RED ZONE FILES: Shaken and stirred

Published November 12, 2020
Opposition parties leaders, from left, Maryam Nawaz, Shahbaz Sharif, Maulana Fazalur Rehman, Bilawal Bhutto-Zardari, Yousuf Raza Gillani, and Mahmood Khan Achakzai attend an all parties conference in Islamabad, on June 26, 2019. — AP/File
Opposition parties leaders, from left, Maryam Nawaz, Shahbaz Sharif, Maulana Fazalur Rehman, Bilawal Bhutto-Zardari, Yousuf Raza Gillani, and Mahmood Khan Achakzai attend an all parties conference in Islamabad, on June 26, 2019. — AP/File

As Covid-19 infections spike north, politics in the country is heading south. The NCOC has ratcheted up its concern about the spike in infections and is mulling closure of public places, but warring in the political amphitheatre is refusing to let up. Hidden within the folds of this intensifying conflict are some early signs of an impending chaos.

So what gives?

Recent events provide a glimpse into this cascading state of confusion. Each stakeholder is burdened with internal contradictions and external limitations. Let’s map this confusion player by player.

PTI government: According to insiders, there are essentially two concerns that are expressed quietly within the party. One pertains to the party’s unrelenting and inflexible approach towards the opposition regardless of the unfolding consequences. The second deals directly with the solidifying perception of governance mayhem, especially in Punjab. There is also a third factor that party people only whisper in hushed tones: the delicate relationship with the establishment and prospects of it straining.

Despite increasing demands for de-escalating the situation, the PTI government is doing the exact opposite. If ever there was any space to find middle ground, it is disappearing fast. Many within the party who have been around in politics for a long time can sense where this situation is headed. They are troubled. They are also helpless. No one has the standing, or the courage, to bell the cat. It is a sign of such worry that meetings of the federal cabinet are increasingly witnessing heated exchanges and mutual blame-game in a bid to pin a tail on the culprits.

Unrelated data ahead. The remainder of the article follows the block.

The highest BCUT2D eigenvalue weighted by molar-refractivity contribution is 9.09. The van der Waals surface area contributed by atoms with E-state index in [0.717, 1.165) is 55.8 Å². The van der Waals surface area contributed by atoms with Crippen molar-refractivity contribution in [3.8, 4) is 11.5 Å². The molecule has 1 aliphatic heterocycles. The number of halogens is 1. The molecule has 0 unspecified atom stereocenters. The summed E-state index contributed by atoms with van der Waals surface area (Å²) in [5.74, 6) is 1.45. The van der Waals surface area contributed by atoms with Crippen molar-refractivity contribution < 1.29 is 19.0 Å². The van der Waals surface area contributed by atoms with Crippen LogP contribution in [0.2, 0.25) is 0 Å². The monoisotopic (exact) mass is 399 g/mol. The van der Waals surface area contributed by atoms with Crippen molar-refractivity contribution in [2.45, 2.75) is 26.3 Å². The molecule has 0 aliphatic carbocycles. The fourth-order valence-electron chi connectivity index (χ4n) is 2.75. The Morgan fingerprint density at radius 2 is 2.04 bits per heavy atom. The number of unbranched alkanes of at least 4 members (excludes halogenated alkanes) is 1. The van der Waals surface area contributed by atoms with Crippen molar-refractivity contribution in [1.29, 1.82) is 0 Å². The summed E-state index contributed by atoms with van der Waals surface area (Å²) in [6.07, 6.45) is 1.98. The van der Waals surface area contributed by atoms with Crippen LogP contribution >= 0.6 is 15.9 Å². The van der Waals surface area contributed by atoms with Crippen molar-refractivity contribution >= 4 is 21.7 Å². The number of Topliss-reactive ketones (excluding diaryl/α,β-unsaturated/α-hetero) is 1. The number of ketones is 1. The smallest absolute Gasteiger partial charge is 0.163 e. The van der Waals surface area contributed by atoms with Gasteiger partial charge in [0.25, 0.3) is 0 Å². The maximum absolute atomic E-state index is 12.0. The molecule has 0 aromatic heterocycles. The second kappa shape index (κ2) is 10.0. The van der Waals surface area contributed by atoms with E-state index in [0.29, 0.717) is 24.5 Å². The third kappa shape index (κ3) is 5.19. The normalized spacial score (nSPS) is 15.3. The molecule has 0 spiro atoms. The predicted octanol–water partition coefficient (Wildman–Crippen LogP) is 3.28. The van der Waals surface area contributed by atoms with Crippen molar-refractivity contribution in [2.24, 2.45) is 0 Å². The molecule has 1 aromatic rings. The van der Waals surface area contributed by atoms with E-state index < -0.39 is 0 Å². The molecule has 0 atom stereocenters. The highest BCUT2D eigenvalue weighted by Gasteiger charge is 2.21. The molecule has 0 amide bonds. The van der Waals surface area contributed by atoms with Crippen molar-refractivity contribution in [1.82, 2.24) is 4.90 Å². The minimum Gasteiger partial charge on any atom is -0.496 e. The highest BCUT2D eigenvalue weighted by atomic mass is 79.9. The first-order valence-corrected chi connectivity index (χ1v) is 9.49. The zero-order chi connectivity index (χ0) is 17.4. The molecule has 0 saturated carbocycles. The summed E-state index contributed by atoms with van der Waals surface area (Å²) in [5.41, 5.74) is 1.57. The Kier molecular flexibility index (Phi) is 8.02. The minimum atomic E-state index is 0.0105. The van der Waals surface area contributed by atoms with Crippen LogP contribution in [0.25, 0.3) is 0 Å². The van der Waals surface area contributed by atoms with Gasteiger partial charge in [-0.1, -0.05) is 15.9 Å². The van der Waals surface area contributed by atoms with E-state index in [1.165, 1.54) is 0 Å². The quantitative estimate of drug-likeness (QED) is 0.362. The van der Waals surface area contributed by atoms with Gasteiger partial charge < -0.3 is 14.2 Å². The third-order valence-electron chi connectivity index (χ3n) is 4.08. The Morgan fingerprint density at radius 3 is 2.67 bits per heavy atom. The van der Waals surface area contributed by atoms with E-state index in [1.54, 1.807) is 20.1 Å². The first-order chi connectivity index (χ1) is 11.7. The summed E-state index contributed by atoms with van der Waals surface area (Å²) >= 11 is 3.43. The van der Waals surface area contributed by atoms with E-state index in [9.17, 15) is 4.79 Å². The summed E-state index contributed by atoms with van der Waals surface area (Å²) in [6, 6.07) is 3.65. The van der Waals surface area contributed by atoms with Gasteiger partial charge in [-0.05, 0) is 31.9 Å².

There is frustration at the highest level that prices are not coming down despite all attempts. Such a state of affairs is amplified in Punjab where many party officials have now started verbalising their anger at the way that governance is being managed. PTI is fighting its internal demons while bracing for the onslaught from the external ones.

PML-N: The Nawaz Sharif narrative has catapulted the party to new heights of confrontation since the APC meeting. PML-N now constitutes the pointed end of the PDM spear. By going straight for his rivals’ centre of gravity, Sharif has upended all calculations and wrecked all the best laid plans.

Politics is now in a churn and the alignments of our political solar system are veering dangerously off course. But not everyone is celebrating. A very influential section of the party leadership is quietly — though yet unsuccessfully — advocating caution, prudence, and dialogue with the establishment if possible. The very public debate between PML-N camps has not died down, it has only gone private.